Puzzle of Self

Puzzle of Self: Part Two

I hope you’re settling into this new year well.

And if you’re struggling with this new beginning-remember it’s only a calendar, (the Gregorian calendar) and New Years festivities are just modern ways of marking time. Time that we’d prefer not to march on if we’re grieving…

In this culture there’s such a focus to let go and start over at this time of year. But we’re still in the depths of winter! (in the northern hemisphere anyways). And you can’t let go of what you lost so easily.

For me it makes more sense to celebrate new years around mid-winter or Imbolc on February 2nd. This is when seeds begin their slow growth upwards towards the sun.

So instead of making resolutions and intentions, what about asking yourself-what still needs your attention? What’s in the darkness that still needs tending?

I invite you to have a simple grief intention by giving it attention. Set up a small grief altar and tend to it-sit and meditate, emote, and write in your journal there. 

And let’s take time to be in this dark stillness by being with your grief creatively. 

In my last blog I wrote about a creative prompt called Puzzle of Self. 

I encourage you to take your time with these prompts. It was intentional to not give you everything in that first blog. With enough time the insights and ah-hahs arrive naturally. That’s when the wisdom comes; when there’s no pressure to understand it all at once.

Also, with big grief, the answer to WHY comes much much later. We go on a quest, an apprenticeship to grief that we didn’t want to take. It’s an unexpected detour; a soul sabbatical. 

So take your time with these prompts and come back to them when you feel ready.

In this blog, I give you more ways to deepen your process with your puzzle of self. If it’s helpful, write in your journal about what comes.

  • What part was easier for you to do? Why? 
  • How did it feel to find the images you used? 
  • Did you rip up or cut up your images? What was that like? Did any insights arise as you did this? 

I tore up an image of red rocks because that’s what the rock looked like where Michael fell. I placed these red rocks upside down because our world went upside down.

I also tore up an image of an old man’s hands, which then looked similar to the red rocks. 

After I was done, these large hands and red rocks appeared to be holding us. We were being held all along by healing hands and the earth, even though it didn’t feel like it at the time.


  • Was your piece divided into pre/post grief images? Or were some images crossing the middle bridging the two?
  • Was there one image that pulled it all together?
  • If you could talk to the original images-what would they say? What would the ripped up parts say? And what would that final image say to you?
  • If the final piece could give you a gift that would help you move into the future-what would that be?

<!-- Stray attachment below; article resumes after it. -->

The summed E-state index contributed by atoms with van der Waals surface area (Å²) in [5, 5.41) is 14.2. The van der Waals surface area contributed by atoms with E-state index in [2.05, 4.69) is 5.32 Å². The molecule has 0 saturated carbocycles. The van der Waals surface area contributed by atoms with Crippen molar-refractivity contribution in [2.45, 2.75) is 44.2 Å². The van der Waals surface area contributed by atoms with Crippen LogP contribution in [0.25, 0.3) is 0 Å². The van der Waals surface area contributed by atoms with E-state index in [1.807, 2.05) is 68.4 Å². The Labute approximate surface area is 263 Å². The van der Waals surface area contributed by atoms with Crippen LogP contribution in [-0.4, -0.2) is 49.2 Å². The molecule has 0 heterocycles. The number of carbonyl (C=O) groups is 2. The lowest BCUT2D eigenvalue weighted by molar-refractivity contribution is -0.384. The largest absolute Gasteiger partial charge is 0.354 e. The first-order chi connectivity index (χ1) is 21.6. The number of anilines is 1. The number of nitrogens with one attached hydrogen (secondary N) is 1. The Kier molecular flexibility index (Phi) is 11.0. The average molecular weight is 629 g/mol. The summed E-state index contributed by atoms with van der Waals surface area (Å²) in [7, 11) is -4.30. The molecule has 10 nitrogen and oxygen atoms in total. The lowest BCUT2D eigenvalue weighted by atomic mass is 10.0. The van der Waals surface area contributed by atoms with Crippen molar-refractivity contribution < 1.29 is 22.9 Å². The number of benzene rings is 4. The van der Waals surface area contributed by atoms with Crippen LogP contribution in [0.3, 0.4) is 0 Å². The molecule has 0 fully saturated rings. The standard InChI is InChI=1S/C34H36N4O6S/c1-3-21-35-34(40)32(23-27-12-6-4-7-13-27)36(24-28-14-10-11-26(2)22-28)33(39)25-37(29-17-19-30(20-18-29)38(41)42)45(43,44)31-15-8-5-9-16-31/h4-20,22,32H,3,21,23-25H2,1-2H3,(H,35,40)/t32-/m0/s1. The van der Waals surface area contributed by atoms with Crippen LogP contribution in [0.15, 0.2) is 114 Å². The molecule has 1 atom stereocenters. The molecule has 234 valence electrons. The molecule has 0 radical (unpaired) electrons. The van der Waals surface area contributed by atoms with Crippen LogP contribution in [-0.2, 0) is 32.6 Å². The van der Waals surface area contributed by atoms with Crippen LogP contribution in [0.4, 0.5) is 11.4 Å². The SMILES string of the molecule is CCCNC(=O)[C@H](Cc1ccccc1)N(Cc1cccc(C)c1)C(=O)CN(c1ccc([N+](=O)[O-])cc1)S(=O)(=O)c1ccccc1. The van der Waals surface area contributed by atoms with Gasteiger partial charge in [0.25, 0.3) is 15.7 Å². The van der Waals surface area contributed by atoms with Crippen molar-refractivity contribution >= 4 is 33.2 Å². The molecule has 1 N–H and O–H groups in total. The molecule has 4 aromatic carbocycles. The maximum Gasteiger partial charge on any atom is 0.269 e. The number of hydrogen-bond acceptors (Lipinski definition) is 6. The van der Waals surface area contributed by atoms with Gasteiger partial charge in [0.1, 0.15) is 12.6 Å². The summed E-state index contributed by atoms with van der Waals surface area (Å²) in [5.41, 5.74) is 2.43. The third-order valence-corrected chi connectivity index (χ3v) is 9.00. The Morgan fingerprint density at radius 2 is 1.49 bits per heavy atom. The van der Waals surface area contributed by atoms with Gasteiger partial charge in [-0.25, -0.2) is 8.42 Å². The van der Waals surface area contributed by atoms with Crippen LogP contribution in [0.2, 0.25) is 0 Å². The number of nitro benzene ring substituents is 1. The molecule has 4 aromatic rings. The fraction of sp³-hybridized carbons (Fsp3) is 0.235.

Use this writing prompt: 

Begin with I am or I am one who… 
And then describe it as if you’re explaining it to someone who cannot see the image. 

I am Michael torn into four pieces-his hand holds strong. 
I am the accident-a man upside down falling off his mountain bike. 
I am one whose dreams of having a child were ripped up.
I am Italian travels torn in two.
I am pieces of a man’s hands. 
I am upside down red rocks and blue sky.
I am broken through the middle and still putting the pieces back together.
And yet I am also strong; I am woman proudly carrying her staff and sword. 
I am practical silver hiking boots, grounded on a trampoline as I navigate all the ups and downs. 
I am an emerging white house covered in green growth. I am green healthy shoots and regardless of all the destruction, I am growing.
I am one with an abundance of wings; I am butterfly, moth and eagle. 
And despite it all, I soar.

You’re essentially writing your image into a poem.


This prompt invites us to look at how grief has shattered our identities of who we were before our loss and how to piece it back together.

It’s not an easy process. It took me six years to do this prompt. 

So it’s okay if this opens up your grief and you’re unable to do it. Come back to it later when you feel ready.

And if you need some help with this, I’d be happy to help you-schedule a few sessions with me in this new year.

Or invite others to do this with you; gather together to create and then witness each other’s process.

And as always, I invite you to send me an email and let me know how this goes for you.

Many blessings to you as you continue this hard work of putting yourself back together after deep loss. 

Stay the course, have courage…eventually you will find meaning and the answer to why, even if it takes you a lifetime. 

Or as Rainer Marie Rilke says so well:

I beg you…to have patience with everything unresolved in your heart and try to love the questions themselves as if they were locked rooms or books written in a foreign language.
Don’t search for the answers which cannot be given to you now because you would not be able to live them.
And the point is to live everything.
Live the questions now.
Perhaps then, someday far into the future you will gradually without ever noticing it, live your way into the answer.